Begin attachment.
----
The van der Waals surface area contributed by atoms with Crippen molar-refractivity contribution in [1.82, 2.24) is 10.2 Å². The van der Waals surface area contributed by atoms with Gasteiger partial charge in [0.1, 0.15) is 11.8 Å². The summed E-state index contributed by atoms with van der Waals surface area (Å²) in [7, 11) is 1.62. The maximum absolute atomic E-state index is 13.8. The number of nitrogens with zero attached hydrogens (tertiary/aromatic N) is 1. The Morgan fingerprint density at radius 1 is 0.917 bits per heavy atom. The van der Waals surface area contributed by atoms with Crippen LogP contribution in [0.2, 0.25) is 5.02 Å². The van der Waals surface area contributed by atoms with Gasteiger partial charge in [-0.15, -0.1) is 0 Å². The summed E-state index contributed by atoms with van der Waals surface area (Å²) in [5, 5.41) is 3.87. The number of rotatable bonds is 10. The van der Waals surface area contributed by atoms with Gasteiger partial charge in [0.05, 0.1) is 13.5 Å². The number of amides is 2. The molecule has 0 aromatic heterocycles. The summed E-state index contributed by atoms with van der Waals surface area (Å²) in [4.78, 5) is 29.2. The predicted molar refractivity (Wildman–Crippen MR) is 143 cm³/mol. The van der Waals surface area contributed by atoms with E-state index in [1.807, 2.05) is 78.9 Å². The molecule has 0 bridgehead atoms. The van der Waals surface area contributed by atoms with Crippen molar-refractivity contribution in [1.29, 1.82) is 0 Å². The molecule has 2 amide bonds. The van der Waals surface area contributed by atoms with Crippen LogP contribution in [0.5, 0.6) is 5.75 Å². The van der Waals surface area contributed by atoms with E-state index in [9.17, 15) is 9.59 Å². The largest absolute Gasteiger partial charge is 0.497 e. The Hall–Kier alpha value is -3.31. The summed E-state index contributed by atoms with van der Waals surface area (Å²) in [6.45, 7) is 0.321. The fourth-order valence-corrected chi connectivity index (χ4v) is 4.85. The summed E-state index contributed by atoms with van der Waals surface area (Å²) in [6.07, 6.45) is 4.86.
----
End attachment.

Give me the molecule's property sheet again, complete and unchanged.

The van der Waals surface area contributed by atoms with Crippen molar-refractivity contribution in [1.82, 2.24) is 10.2 Å². The van der Waals surface area contributed by atoms with Gasteiger partial charge in [0.1, 0.15) is 11.8 Å². The summed E-state index contributed by atoms with van der Waals surface area (Å²) in [7, 11) is 1.62. The maximum absolute atomic E-state index is 13.8. The number of nitrogens with zero attached hydrogens (tertiary/aromatic N) is 1. The Morgan fingerprint density at radius 1 is 0.917 bits per heavy atom. The van der Waals surface area contributed by atoms with Crippen LogP contribution in [0.2, 0.25) is 5.02 Å². The van der Waals surface area contributed by atoms with Gasteiger partial charge in [-0.15, -0.1) is 0 Å². The summed E-state index contributed by atoms with van der Waals surface area (Å²) in [5, 5.41) is 3.87. The number of rotatable bonds is 10. The van der Waals surface area contributed by atoms with Gasteiger partial charge in [0.05, 0.1) is 13.5 Å². The number of amides is 2. The molecule has 0 aromatic heterocycles. The summed E-state index contributed by atoms with van der Waals surface area (Å²) in [4.78, 5) is 29.2. The predicted molar refractivity (Wildman–Crippen MR) is 143 cm³/mol. The van der Waals surface area contributed by atoms with E-state index in [1.807, 2.05) is 78.9 Å². The molecule has 0 bridgehead atoms. The van der Waals surface area contributed by atoms with Crippen molar-refractivity contribution in [1.29, 1.82) is 0 Å². The molecule has 2 amide bonds. The van der Waals surface area contributed by atoms with Crippen LogP contribution in [0.5, 0.6) is 5.75 Å². The van der Waals surface area contributed by atoms with E-state index in [9.17, 15) is 9.59 Å². The largest absolute Gasteiger partial charge is 0.497 e. The Hall–Kier alpha value is -3.31. The summed E-state index contributed by atoms with van der Waals surface area (Å²) in [6.45, 7) is 0.321. The fourth-order valence-corrected chi connectivity index (χ4v) is 4.85. The summed E-state index contributed by atoms with van der Waals surface area (Å²) in [6.07, 6.45) is 4.86.